Photos Provided by Relay of Voices
Tours at Historic Riverlands Christian Center dig deeper into the musical and historical contributions of African Americans.
By: Amanda Ogle
When you tour Historic Riverlands Christian Center, you’re getting more than a church and a historic building. You’re getting a journey through African American music and history that picks up after plantation history ends — a journey about triumph over tragedy, hope, and the musical course throughout African American history.
Historic Riverlands, formerly Our Lady of Grace Catholic Church, was the first Catholic church in the River Parishes in the 1930s where African Americans could fully participate in their church. Prior to this, Black parishioners had to sit in the back pews, couldn’t sing in church choirs, took communion after white churchgoers, and couldn’t be altar boys or ushers in the segregated churches of this time. Our Lady of Grace was dedicated as a place of worship for Black Catholics in 1937, and today is the only historically Black Catholic parish to survive outside of the Archdiocese of New Orleans. In 1991, the sanctuary was donated to Riverlands Christian Center Church and Pastor Steve Perrilloux and wife Rita, who moved it two miles down the road to its current location. Now a non-denominational church, Historic Riverlands secured the building’s place in history by having it listed on the National Register of Historic Places.
Aside from the Historic Riverlands Tour, which tells of the church’s painful history, the church offers the Soul River Musical Journey Tour, which is one of the most unique attractions in the River Parishes. This tour details the influence and history of African American music, from the beginning through modern times. “Our goal is to take each visitor on a musical journey, highlighting each musical style, telling a little about the artist and the social events that were happening when the music was created,” says Rita Perrilloux. Discover how the enslaved brought over their own musical traditions, and how call-and-response songs were not only sung to help pass the time while working, but to relay hidden messages. Relive the music of brass bands, the Jazz Age, the swing era, freedom songs, soul and funk, gospel, all the way to modern-age hip-hop, which were all influenced by social events like segregation and the civil rights movement. “People learn how the music evolved,” says Perrilloux. “Many don’t realize that call and response was the forerunner to the blues, and that some of the social injustices that came along during the civil rights movement were the forerunners for rap music. It’s interesting how one genre helped build the next.”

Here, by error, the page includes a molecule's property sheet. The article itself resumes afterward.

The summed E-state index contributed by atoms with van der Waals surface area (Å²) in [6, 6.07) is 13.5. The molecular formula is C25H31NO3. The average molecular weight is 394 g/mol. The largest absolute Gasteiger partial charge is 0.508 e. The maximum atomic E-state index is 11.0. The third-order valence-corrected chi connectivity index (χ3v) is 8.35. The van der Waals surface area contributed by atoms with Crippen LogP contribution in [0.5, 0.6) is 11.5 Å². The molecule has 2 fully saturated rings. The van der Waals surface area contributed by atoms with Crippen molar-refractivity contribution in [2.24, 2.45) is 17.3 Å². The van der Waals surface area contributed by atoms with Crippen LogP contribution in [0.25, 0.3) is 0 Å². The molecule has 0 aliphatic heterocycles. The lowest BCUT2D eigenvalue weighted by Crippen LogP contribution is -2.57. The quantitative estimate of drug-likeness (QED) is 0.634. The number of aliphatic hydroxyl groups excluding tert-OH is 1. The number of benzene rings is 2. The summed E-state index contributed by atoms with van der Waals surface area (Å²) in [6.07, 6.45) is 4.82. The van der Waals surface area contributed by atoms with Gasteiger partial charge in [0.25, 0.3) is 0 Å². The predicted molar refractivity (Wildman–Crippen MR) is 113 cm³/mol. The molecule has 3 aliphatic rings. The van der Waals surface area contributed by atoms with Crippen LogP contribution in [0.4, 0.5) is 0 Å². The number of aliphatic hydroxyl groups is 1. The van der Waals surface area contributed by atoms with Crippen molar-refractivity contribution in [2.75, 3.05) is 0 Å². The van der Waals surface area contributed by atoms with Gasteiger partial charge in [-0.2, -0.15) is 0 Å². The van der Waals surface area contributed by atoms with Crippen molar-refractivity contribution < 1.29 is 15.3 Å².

The tour is also a time to hear iconic tunes from legends like Louis Armstrong, Fats Domino, Aretha Franklin, James Brown, Marvin Gaye, and many more. “Everyone has their own experience, and it’s interesting to see which musical genres move each visitor,” says Perrilloux. Each tour ends with live music from a local performer, ranging from conga players to gospel singers. “The testaments from the tour are awesome. We’ve had people from Australia, Japan, Brazil, and everywhere come to tour, and they all love it and leave with a greater appreciation for our African American musical history.”
Tours must be booked in advance and can be made by calling 985-210-6621.